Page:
This recipe is really 2 soups in one; the creamy zucchini soup base is excellent all on its own, where the simple, hearty flavor of summer squash is highlighted and enhanced by just a few supporting ingredients. It’s a perfect use for the exuberant excesses of summer squash, at once creamy, fresh, and light.
The chowder is another matter, smoky with a hint of fire, like the coals that smolder beneath blackened logs, studded with kernels of charred sweet corn. Which do we prefer? Well, they both have their place. Make them both, and decide for yourself, or step beyond dichotomies, and refuse to pick favorites.
This recipe is adapted from the The Occidental Arts and Ecology Center Cookbook, a most delightful tome for the accomplished vegetable gardener or avid farmer’s market patron.
In a large stockpot, saute the onions and garlic on medium heat, with a generous pour of olive oil, until soft.
Add the broth, and simmer the soup on low for about 30 minutes, or until the zucchini is completely tender.
Blend the soup in a blender, or with an immersion blender.
If you are eating this soup as is, add the grated parmesan at this time, and stir it into the soup. Taste and adjust the salt and pepper to your liking.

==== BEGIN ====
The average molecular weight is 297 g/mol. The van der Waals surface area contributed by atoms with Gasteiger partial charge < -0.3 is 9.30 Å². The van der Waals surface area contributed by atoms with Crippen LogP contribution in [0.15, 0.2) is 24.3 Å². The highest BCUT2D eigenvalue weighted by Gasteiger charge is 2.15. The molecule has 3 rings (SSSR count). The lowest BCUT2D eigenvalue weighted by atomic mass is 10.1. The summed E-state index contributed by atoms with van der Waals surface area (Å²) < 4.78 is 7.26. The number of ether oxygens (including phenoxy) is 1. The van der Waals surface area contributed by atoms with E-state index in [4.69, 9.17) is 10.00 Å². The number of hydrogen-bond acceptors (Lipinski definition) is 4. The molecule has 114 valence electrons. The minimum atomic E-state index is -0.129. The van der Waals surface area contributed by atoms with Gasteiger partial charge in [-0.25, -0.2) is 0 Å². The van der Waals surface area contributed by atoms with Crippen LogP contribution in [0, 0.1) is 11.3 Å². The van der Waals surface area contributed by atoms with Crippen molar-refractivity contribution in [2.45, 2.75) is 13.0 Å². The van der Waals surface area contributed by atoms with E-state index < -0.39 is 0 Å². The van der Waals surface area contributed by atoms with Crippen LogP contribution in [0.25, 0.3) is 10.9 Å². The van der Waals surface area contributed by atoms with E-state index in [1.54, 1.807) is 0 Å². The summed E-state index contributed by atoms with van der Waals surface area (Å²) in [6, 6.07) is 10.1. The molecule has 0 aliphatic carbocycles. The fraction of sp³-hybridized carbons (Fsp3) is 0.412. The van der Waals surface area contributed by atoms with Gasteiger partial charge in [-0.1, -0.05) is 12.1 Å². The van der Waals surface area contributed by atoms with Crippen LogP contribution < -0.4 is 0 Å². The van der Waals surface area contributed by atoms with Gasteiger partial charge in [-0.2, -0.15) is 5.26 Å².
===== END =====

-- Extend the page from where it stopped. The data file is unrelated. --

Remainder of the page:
Stir or squeeze in the fresh lemon juice before serving, and serve with lemon wedges. That little bit of lemon really makes the flavors shine.
Shuck the corn, and allow it to blacken over the fire slightly, turning frequently. Remove the corn from the grill and reserve. Char the skins of the peppers over the fire evenly, until they are black all over. Set the corn aside and go to the next step for the peppers.
Place the peppers in a stockpot with a close fitting lid, so that they continue to cook and sweat in the heat generated from charring. After 30 minutes or more in the enclosed pot, they should be cooled down enough to process.
Slit the peppers lengthwise and remove the seeds, and rub the charred skin off with your hands. Slice the skinned peppers into thin strips.
Melt the butter in a skillet and fry the sage leaves on each side until they are crispy. Remove and let them cool. Crumble some to add to the soup, but reserve a few whole for garnish.
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